Google’s talking Korean, with HTC along for the ride
GOOGLE’S parent company, Alphabet has announced it would pay US$1.1 billion for the division of HTC that develops Google’s Pixel smartphones.
Around 2,000 employees will move to Google (about 20 percent of HTC’s workforce) and the US giant will acquire HTC’s intellectual property on a non-exclusive basis.
The final acquisition of HTC’s smartphone and VR business (in the form of Vive) is expected to be completed by year-end.
Google developed an internal hardware team to make its Android handsets in 2009, and, for the latest iterations of the Pixel range, is physically manufacturing its own hardware, as opposed to its initial strategy that employed HTC as the manufacturer for the Nexus range.
The latest versions of Pixel phones and a new Chromebook are expected to be announced on Oct 4, strengthening Google’s hardware position.
For HTC, the multibillion-dollar cash deal will allow it to concentrate more on its highly acclaimed virtual reality headsets while also reducing overall development costs.
“This will be a sizeable reduction in our R&D expenses. Overall it should be in the ballpark of a 30-40 percent reduction in operating expenses,” HTC Chief Financial Officer Peter Shen told a news conference in Taipei.
Google’s free licensing of its operating system has made Android ubiquitous, with the company monetizing its search and maps services as well as the indispensable (at least, for hardware manufacturers unwilling to commit commercial suicide) Google Play store.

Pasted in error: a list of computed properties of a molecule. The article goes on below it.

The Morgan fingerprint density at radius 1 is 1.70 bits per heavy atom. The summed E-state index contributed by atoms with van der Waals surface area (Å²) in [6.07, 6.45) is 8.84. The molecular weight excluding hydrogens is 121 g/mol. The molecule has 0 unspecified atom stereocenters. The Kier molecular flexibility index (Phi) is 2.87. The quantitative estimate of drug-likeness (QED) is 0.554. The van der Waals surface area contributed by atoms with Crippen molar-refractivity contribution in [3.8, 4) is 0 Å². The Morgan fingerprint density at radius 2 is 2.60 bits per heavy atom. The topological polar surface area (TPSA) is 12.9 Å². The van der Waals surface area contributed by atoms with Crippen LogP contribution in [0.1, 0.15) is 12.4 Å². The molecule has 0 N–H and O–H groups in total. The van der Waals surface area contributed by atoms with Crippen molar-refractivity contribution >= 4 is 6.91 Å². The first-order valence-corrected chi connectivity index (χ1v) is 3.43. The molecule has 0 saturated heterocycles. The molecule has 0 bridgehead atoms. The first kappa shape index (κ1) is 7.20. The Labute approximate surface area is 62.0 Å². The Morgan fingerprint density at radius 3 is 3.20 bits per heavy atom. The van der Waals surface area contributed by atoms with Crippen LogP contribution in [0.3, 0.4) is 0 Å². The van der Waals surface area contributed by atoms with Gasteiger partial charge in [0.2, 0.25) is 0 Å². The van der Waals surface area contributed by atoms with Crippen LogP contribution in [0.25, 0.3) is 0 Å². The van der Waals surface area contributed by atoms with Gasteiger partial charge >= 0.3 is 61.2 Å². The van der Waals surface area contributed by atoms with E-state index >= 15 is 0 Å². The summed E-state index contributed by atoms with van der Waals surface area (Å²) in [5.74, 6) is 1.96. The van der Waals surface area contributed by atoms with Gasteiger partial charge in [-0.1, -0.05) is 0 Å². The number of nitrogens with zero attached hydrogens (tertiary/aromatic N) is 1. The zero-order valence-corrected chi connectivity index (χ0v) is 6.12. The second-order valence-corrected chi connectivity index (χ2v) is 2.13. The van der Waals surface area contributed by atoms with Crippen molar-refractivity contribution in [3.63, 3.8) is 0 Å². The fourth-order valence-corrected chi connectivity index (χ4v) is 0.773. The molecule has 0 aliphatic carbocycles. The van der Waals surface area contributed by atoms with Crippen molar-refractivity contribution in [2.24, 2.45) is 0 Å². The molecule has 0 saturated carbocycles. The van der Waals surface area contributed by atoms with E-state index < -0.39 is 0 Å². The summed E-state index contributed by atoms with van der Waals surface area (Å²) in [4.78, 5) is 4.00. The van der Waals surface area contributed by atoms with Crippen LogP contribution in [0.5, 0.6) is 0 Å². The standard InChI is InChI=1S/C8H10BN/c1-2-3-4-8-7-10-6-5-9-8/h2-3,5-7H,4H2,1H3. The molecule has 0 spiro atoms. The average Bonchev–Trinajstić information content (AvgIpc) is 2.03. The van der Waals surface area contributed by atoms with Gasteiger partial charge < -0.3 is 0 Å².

However, by effectively releasing the OS into the wild, the overall user experience has become fragmented, with many manufacturers delaying updates to Android on handsets, over concerns about the function of proprietary, bundled apps.
By acquiring HTC, Google is showing a commitment to the Pixel range that pushes the phone as a premium brand, directly in competition with the likes of Apple, Samsung, and emerging Chinese manufacturers. Huawei in particular, whose Mate 10 model’s details were leaked recently, wishes to position itself as an upmarket alternative to “route one” phone manufacturer choices in Asia and beyond.
One area where Google is stealing a base on its competitors, at least in Asia, is in the area of voice assistants. The company’s Assistant goes up against Samsung’s Bixby, Apple’s Siri, Amazon Alexa and Microsoft’s Cortana.
The company launched Google Assistant in South Korea on Sept 21, and, after Siri, becomes the second voice assistant to be localized in the language. Microsoft plans to release Korean Cortana in the new year, while Amazon’s Alexa is currently in development for the same market.
Google Assistant’s Korean service will be available for the first time on LG Electronics’s V30, which was officially launched on the same day.
Google’s Korean version of its Assistant can be applied to hardware running Android 6.0 and later with Google Play installed.